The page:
Dear students of the Swiss Master in Design Programmes,
Dear professors, lecturers and academic staff


Developing research was one of the major issues when the Universities of Applied Science were introduced as institutes for higher education in Switzerland. Undoubtedly, the reform of the Swiss higher education system was critically discussed. The tradition of the Swiss design education was predominately applied, close to best practice rather than to science. The situation got even more controversial when the Master of Arts in Design programmes were implemented. They were intended to establish a «research oriented design approach». This requirement raised the question, how research on a Master level could be integrated in the context of Swiss Design, and what kind of professional career models this would address? It was a major challenge to develop these master programmes and successfully lead them through the international accreditation procedures.

Almost 10 years later, most of the basic questions are solved! Today, looking at all the Master in Design programmes from the Swiss Universities of Applied Science, we see both: an unique education for design skills as well as a distinctive way on how design practice is being questioned, discussed and put in to new knowledge. This approach opened up perspectives for the design discipline: it showed the exceptional way that design produces valuable knowledge, defines specific methods and processes and, nevertheless, beautiful results. May it be «research through design», «research about design» or «research for design» – the practicing design community as well as the academia agreed that design came up with an own approach to how «research» can be defined, developed and distributed. This not only based on academic definitions, rather especially on practice-based results, and a body of knowledge where design history is only a part of it. Today we see a broad range of design research activities in all our master programmes. The different design disciplines developed their own approach to research and are acknowledged contributors to both: culture and knowledge.

The Junior Design Research Conference (JRC) turned out to be a major factor in the national exchange of design research. Starting in 2011, the JRC acts today as a network — an annual performance indicator and a remarkable event that shows the steady progress on how Master in Design students are researching. Since the first JRC in 2011, selected students have been presenting their master projects and carrying out workshops to their peers. One of the most important key principle: the JRC was not organised for institutional reasons, the conference is by students for students. It provides an interesting insight into actual projects and relevant topics, showing processes, experiments and therefore raising novel questions to drive our education forward. Each year, we recognise an increasing quality of the presented projects. A major challenge for the lecturers, and at the same times a sign for the high educational standards. As a consequence, this pushes the design culture in Switzerland forward and secures an effective participation in the scientific community and a successful practice based profession.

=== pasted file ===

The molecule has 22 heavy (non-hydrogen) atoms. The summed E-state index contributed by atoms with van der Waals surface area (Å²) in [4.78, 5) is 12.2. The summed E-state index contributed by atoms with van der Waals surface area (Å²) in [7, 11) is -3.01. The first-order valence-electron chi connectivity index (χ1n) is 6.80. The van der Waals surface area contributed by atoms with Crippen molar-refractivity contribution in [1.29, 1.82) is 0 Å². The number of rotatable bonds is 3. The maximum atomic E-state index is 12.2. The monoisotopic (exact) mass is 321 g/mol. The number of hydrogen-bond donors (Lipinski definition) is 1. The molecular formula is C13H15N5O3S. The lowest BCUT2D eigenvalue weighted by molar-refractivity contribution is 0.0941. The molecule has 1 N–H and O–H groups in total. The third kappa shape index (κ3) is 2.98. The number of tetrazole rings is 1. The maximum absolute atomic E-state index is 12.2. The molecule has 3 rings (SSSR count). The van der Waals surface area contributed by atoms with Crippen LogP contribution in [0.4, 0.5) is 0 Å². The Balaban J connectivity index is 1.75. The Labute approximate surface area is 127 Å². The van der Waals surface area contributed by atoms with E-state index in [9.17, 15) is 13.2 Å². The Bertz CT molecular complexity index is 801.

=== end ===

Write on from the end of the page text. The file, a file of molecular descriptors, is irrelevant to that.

After all of our fellows from the other University of Applied Science in Design have hosted the JRC, we now have the pleasure to welcome you again at the Zurich University of the Arts for the eighth Junior Research Conference. On November 9th, we will start with a pre-conference focusing on potential career models and opportunities for our graduates. On November 10th, each University will present two masters projects from different design disciplines, and offer workshops held by the students. And at the end of the conference, we invite all participants to have a drink with us at our Music Club “Mehrspur”.

We look forward to welcoming you!

Professor Michael Krohn
Head Master of Arts in Design at Zurich University of the Arts